But right now I'm using 12AWG solid wire. I stripped the insulation off of one wire and twisted the pair together. I like it, my amp has never run cooler, the sound is awesome. I haven't measured the LCR yet for this "cable", but will sometime soon as I'd like to experiment some more.
 

Spaceghost1

Member
Joined
Aug 29, 2022
Messages
10
Reaction score
3
Location
Boise Idaho
Well, for the record, I don't really "enjoy" making cables, but I "do" enjoy tinkering, so it's sort of a love/sorta-like relationship going on. And with all that experience as an electrician, I know you know all the tricks for stripping wires, which is the worst of it for me, even with one of those nifty self-adjusting wire stripping tools. Sorry for your malady with the arthritis. It sucks when we just can't do what we were once able to with little effort.

Yes, I make my speaker cables also. I've experimented with a variety of types over the years. But what started it all was a fortuitous moment in time when a friend bought a really nice processor/amp/speakers and some Rocket 88 speaker cables by AudioQuest. I had my two pair of lower end AQ speaker cables - the higher of the two being $180, and my buddy let me borrow his next level up cables which were about $400 at the time, his new Rocket 88 cables, plus the dealer let me borrow a pair of cables that were one step higher than the Rocket 88's for the weekend. So I had a bunch of cables ranging in price from $50 to almost $2000, plus I wanted to compare to zip cord just for fun.

The zip cord had no bass and lots of treble. My $50 cables sounded better, my $180 cables sounded even better, but none of the higher priced cables sounded better than my $180 cables. The higher the price, the less treble there was and bass was accentuated. This is when I began learning about Capacitance and Inductance. After a lot of experimenting I ended up being satisfied for a few years with 14AWG 4 conductor wire that I buy by the spool and twisting pairs together. I've also tried some unusual wire arrangements along the way.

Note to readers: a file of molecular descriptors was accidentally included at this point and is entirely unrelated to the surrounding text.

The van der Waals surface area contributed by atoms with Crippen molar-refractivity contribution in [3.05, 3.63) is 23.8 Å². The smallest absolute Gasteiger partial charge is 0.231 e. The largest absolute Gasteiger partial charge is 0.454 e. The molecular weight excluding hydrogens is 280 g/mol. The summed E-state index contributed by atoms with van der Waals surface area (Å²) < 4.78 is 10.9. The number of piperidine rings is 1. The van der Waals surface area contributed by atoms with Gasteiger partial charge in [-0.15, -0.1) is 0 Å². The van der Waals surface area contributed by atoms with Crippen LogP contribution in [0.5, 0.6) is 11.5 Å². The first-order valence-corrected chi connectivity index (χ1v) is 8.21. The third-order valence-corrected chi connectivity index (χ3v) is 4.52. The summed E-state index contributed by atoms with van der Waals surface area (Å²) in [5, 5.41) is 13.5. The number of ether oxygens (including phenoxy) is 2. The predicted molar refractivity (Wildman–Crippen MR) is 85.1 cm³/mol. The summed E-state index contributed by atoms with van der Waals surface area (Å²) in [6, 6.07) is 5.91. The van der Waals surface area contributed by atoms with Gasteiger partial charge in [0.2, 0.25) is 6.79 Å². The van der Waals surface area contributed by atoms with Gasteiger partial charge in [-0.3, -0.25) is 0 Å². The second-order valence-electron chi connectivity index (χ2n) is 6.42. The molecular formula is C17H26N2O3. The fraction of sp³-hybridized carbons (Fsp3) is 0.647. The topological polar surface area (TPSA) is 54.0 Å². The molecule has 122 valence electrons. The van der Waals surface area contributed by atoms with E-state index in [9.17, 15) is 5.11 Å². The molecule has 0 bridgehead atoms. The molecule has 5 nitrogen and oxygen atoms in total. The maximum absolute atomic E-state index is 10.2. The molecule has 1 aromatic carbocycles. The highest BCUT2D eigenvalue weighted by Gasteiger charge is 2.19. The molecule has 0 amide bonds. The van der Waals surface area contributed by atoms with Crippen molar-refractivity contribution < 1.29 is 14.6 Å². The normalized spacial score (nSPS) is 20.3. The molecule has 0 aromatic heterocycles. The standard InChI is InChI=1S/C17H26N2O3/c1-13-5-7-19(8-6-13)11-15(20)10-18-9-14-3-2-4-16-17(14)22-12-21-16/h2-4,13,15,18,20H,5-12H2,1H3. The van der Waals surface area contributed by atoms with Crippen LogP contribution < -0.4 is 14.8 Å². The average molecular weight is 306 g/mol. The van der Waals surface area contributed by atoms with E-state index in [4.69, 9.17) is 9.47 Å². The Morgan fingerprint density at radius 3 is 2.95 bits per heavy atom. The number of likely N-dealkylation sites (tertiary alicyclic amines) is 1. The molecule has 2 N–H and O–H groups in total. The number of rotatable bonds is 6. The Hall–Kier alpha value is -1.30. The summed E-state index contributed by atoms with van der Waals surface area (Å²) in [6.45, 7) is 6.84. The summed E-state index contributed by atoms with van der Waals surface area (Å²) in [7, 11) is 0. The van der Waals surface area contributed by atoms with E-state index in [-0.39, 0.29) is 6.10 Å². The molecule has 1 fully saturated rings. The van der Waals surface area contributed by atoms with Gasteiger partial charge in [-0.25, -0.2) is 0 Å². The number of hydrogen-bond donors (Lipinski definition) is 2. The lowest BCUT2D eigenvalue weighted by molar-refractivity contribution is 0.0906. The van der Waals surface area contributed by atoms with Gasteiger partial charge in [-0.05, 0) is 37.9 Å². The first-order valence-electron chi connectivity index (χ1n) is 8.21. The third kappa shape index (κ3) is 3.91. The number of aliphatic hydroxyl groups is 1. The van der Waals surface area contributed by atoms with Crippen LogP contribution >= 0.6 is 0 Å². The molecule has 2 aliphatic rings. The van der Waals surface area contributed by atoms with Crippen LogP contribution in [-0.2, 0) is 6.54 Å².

But right now I'm using 12AWG solid wire. I stripped the insulation off of one wire and twisted the pair together. I like it, my amp has never run cooler, the sound is awesome. I haven't measured the LCR yet for this "cable", but will sometime soon as I'd like to experiment some more.
I use #12 stranded, not a big fan of solid and stranded reduces “skin effect” but will look into what might be better.
 

ttocs

Well-known member
MLO Supporter
Joined
Aug 10, 2014
Messages
718
Reaction score
312
Location
Highland Park, IL
I use #12 stranded, not a big fan of solid and stranded reduces “skin effect” but will look into what might be better.
Speaker wire is a tuning device. It's kinda like using bass and treble controls to some degree, but also playing with all the connected devices such that they're all operating in the happy zone.
 

MisterB

Well-known member
Joined
Sep 19, 2021
Messages
70
Reaction score
48
Location
NE Illinois
Speaker wire is a tuning device. It's kinda like using bass and treble controls to some degree, but also playing with all the connected devices such that they're all operating in the happy zone.

I've tried building a few different speaker cables over the years, but I'll admit I don't really know what I'm doing from a technical standpoint. I try DIY approaches I find online and evaluate if it sounds good to me or not. So far, none have been smashing successes. There was that one time I spent a week braiding multiple lengths of cat 5 into a single cable, stripping each of those little 24-gauge wires and grouping half into +, half into - and terminating with bananas. Looked pretty cool. Sounded awful... lol...

Recently, I took some Monoprice 14AWG 4-conductor stranded, separated the conductors, then took red and black and twisted them together, took green and white and twisted together, then took the two twisted pairs and twisted them together to make a single final cable. I connected Red and Green for +, Black and White for -, terminated with bananas. Somewhat similar to a cross-connected coax design that another MLO forum member posted about recently.